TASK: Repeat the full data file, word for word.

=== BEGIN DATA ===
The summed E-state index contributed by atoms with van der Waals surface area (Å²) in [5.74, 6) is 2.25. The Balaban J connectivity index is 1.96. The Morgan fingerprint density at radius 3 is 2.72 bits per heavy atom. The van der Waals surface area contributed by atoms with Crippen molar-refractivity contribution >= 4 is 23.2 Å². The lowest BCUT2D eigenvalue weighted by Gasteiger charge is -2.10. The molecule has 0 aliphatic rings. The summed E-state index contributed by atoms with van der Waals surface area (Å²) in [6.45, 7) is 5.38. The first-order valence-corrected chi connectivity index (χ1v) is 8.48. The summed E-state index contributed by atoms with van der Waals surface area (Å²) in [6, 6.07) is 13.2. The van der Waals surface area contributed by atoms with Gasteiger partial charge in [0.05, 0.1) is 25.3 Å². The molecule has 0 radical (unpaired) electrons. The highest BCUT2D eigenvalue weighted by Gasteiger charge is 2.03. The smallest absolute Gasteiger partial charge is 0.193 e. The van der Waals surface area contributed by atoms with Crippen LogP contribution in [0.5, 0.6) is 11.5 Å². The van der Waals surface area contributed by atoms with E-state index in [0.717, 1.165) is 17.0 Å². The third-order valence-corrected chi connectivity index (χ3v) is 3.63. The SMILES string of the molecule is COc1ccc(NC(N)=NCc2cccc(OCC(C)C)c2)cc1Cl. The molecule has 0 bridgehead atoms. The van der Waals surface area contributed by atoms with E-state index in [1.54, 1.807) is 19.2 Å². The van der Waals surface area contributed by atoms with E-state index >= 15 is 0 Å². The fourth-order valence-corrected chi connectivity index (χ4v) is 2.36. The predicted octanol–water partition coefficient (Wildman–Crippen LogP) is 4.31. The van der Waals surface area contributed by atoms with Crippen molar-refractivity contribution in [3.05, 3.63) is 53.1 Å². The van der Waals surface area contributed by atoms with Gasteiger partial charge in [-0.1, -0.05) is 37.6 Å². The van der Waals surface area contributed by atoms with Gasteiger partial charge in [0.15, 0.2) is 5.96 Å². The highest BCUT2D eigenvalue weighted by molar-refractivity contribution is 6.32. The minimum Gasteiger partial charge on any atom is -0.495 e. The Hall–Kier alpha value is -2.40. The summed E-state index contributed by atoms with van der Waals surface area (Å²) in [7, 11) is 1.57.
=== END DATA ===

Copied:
The summed E-state index contributed by atoms with van der Waals surface area (Å²) in [5.74, 6) is 2.25. The Balaban J connectivity index is 1.96. The Morgan fingerprint density at radius 3 is 2.72 bits per heavy atom. The van der Waals surface area contributed by atoms with Crippen molar-refractivity contribution >= 4 is 23.2 Å². The lowest BCUT2D eigenvalue weighted by Gasteiger charge is -2.10. The molecule has 0 aliphatic rings. The summed E-state index contributed by atoms with van der Waals surface area (Å²) in [6.45, 7) is 5.38. The first-order valence-corrected chi connectivity index (χ1v) is 8.48. The summed E-state index contributed by atoms with van der Waals surface area (Å²) in [6, 6.07) is 13.2. The van der Waals surface area contributed by atoms with Gasteiger partial charge in [0.05, 0.1) is 25.3 Å². The molecule has 0 radical (unpaired) electrons. The highest BCUT2D eigenvalue weighted by Gasteiger charge is 2.03. The smallest absolute Gasteiger partial charge is 0.193 e. The van der Waals surface area contributed by atoms with Crippen LogP contribution in [0.5, 0.6) is 11.5 Å². The van der Waals surface area contributed by atoms with E-state index in [0.717, 1.165) is 17.0 Å². The third-order valence-corrected chi connectivity index (χ3v) is 3.63. The SMILES string of the molecule is COc1ccc(NC(N)=NCc2cccc(OCC(C)C)c2)cc1Cl. The molecule has 0 bridgehead atoms. The van der Waals surface area contributed by atoms with E-state index in [1.54, 1.807) is 19.2 Å². The van der Waals surface area contributed by atoms with E-state index >= 15 is 0 Å². The fourth-order valence-corrected chi connectivity index (χ4v) is 2.36. The predicted octanol–water partition coefficient (Wildman–Crippen LogP) is 4.31. The van der Waals surface area contributed by atoms with Crippen molar-refractivity contribution in [3.05, 3.63) is 53.1 Å². The van der Waals surface area contributed by atoms with Gasteiger partial charge in [-0.1, -0.05) is 37.6 Å². The van der Waals surface area contributed by atoms with Gasteiger partial charge in [0.15, 0.2) is 5.96 Å². The highest BCUT2D eigenvalue weighted by molar-refractivity contribution is 6.32. The minimum Gasteiger partial charge on any atom is -0.495 e. The Hall–Kier alpha value is -2.40. The summed E-state index contributed by atoms with van der Waals surface area (Å²) in [7, 11) is 1.57.